Here are some of the latest health and medical news developments, compiled by the editors of HealthDay:
Cuban Teen With Massive Facial Tumor Dies After Surgery
A 14-year-old Cuban boy who had surgery in the United States to remove a massive tumor from his face has died.
Surgeons at the Holtz Children's Hospital at Jackson Memorial in Miami successfully removed the 10-pound tumor from Emanuel Zayas, the Miami Herald reported.
But a few days later he developed kidney and lung complications that could not be managed, and he died Friday night.
The basketball-sized tumor on the teen's face was benign, but posed a suffocation threat because it pressed on his trachea. He was also malnourished because the tumor made it difficult to eat and swallow, the Herald reported.
"The weight threatens his life," Dr. Robert Marx, head of maxilofacial surgery at the University of Miami Health System, said before the surgery. "If nothing is done, it could fracture his neck."
He said the teen's family has donated his remains to science in the hope that it will help researchers learn more about the Polyostotic fibrous dysplasia that affected the boy for the past two years, the Herald reported.
Salmonella Outbreak Linked to Raw Sprouts: CDC
A salmonella outbreak that has sickened eight people in three states has been linked to raw sprouts served at Jimmy John's restaurants in Illinois and Wisconsin, the U.S. Centers for Disease Control and Prevention says.
The outbreak has affected people in Illinois, Minnesota, and Wisconsin. No hospitalizations or deaths have been reported. The most recent illness began on Jan. 3, 2018.
The investigation is continuing in an effort to determine where the sprouts came from and where they were distributed, the CDC said.
Raw and lightly cooked sprouts are a known source of foodborne illness and outbreaks. Children, older adults, pregnant women, and people with weakened immune systems should not eat raw or lightly cooked sprouts of any kind, the CDC advised.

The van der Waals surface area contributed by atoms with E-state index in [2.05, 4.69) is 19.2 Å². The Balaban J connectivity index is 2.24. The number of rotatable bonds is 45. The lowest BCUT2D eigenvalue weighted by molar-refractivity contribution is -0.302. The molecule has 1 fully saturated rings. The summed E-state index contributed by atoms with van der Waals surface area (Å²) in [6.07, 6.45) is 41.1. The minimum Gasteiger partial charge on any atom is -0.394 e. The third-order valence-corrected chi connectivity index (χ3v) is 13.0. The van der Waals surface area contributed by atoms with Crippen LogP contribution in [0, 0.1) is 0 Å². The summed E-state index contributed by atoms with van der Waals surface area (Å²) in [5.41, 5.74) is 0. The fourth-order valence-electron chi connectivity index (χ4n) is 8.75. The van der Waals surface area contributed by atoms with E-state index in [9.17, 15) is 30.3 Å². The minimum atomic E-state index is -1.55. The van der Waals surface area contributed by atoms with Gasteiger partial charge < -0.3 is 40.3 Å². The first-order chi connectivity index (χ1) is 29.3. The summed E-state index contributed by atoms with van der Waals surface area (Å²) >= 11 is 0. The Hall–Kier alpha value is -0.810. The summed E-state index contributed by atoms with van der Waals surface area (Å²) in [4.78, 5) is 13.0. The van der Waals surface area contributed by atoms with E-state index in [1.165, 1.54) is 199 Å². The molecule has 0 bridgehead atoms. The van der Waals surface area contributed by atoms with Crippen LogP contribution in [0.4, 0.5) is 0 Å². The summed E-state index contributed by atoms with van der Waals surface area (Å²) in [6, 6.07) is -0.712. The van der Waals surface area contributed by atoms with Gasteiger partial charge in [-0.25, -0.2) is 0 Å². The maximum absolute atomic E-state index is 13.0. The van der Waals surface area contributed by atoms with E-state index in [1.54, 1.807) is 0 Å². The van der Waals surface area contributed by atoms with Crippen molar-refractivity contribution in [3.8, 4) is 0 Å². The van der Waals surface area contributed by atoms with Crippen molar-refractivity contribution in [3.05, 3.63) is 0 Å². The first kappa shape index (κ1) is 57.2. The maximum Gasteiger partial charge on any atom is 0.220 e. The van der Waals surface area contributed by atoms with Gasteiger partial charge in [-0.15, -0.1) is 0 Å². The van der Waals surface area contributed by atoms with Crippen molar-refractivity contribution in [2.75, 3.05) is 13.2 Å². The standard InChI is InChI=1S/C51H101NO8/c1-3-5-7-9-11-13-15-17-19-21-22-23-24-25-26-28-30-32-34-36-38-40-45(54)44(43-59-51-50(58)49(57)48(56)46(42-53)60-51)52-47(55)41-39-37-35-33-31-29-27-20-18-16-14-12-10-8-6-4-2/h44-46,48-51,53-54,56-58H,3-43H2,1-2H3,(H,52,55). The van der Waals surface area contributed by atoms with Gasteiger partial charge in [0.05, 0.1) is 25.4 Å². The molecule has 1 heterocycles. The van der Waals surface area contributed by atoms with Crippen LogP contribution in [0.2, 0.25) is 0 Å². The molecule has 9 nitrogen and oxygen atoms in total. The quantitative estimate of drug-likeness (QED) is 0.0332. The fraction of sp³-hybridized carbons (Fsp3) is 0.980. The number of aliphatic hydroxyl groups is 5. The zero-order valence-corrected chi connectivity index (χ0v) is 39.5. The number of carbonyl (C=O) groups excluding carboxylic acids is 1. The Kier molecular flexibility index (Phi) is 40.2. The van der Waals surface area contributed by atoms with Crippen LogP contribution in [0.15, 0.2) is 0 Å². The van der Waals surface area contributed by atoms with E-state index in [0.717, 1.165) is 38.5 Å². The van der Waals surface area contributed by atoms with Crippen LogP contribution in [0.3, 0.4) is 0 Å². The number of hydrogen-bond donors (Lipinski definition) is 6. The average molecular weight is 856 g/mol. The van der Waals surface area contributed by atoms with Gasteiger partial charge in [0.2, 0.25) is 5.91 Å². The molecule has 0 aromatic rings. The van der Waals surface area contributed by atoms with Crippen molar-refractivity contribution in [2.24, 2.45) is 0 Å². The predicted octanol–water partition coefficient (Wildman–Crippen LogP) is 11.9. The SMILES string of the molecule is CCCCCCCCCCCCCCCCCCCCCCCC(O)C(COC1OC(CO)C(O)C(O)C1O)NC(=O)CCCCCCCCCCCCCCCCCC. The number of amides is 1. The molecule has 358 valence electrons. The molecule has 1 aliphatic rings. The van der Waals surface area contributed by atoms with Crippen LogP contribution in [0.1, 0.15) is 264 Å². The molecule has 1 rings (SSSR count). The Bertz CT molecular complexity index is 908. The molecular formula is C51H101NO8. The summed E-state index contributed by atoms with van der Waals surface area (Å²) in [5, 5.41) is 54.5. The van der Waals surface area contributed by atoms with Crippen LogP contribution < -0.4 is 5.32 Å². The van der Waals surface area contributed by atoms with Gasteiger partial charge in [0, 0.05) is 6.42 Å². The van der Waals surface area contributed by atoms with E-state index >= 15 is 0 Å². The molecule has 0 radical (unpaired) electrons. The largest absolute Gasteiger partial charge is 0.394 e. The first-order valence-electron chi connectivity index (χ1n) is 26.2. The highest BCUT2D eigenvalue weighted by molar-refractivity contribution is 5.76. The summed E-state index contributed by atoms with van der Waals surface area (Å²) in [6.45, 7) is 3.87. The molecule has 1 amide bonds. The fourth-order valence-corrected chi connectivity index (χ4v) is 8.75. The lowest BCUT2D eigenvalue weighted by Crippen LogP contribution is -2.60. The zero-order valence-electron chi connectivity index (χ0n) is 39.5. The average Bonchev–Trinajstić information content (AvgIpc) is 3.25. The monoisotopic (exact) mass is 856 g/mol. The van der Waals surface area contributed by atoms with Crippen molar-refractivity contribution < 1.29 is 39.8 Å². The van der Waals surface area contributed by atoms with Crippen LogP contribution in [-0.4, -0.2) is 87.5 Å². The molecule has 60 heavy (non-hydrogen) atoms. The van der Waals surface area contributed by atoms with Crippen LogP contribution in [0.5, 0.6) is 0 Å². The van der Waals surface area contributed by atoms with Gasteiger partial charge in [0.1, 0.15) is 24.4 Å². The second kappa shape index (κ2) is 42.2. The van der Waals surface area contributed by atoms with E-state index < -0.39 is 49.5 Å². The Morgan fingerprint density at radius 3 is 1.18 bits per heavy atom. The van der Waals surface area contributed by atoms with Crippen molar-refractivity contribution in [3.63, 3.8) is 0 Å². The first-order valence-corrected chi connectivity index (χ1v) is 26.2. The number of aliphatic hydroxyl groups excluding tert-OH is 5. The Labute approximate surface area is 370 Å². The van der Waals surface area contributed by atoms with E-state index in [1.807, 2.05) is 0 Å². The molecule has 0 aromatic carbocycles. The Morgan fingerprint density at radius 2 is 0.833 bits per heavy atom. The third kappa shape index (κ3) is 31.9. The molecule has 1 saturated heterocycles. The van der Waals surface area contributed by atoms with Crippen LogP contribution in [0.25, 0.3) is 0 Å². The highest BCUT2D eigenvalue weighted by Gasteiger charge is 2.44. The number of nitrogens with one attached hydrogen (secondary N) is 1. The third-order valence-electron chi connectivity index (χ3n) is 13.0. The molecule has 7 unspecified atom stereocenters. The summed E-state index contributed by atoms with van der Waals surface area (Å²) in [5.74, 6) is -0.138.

If you do decide to eat sprouts, cook them thoroughly to reduce the risk of illness.
Trump Plan Would Slash Drug Prevention Office Budget
A Trump administration source confirms that more than $340 million could be cut from the budget of the White House Office of National Drug Control and Policy, according to CBS News.
The plan, first reported by Politico on Thursday, was proposed by the Office of Management and Budget (OMB) and would gut the ONDCP by taking away it's ability to make grants.
Two grants -- the High Intensity Drug Trafficking Areas (HIDTA) and Drug-Free Communities (DFC) -- would be relocated to, and managed by, the Department of Justice and Department of Health and Human Services, CBS News reported.
A spokesman for the OMB did not deny the plans, but added that the Trump administration's 2019 budget was not final.
One administration official said it was a bad idea.
"It doesn't make sense to move these programs out of ONDCP," the official told CBS News. "DOJ and HHS have a bunch of competing priorities on their plates and keeping these anti-drug programs at the anti-drug agency is a no-brainer."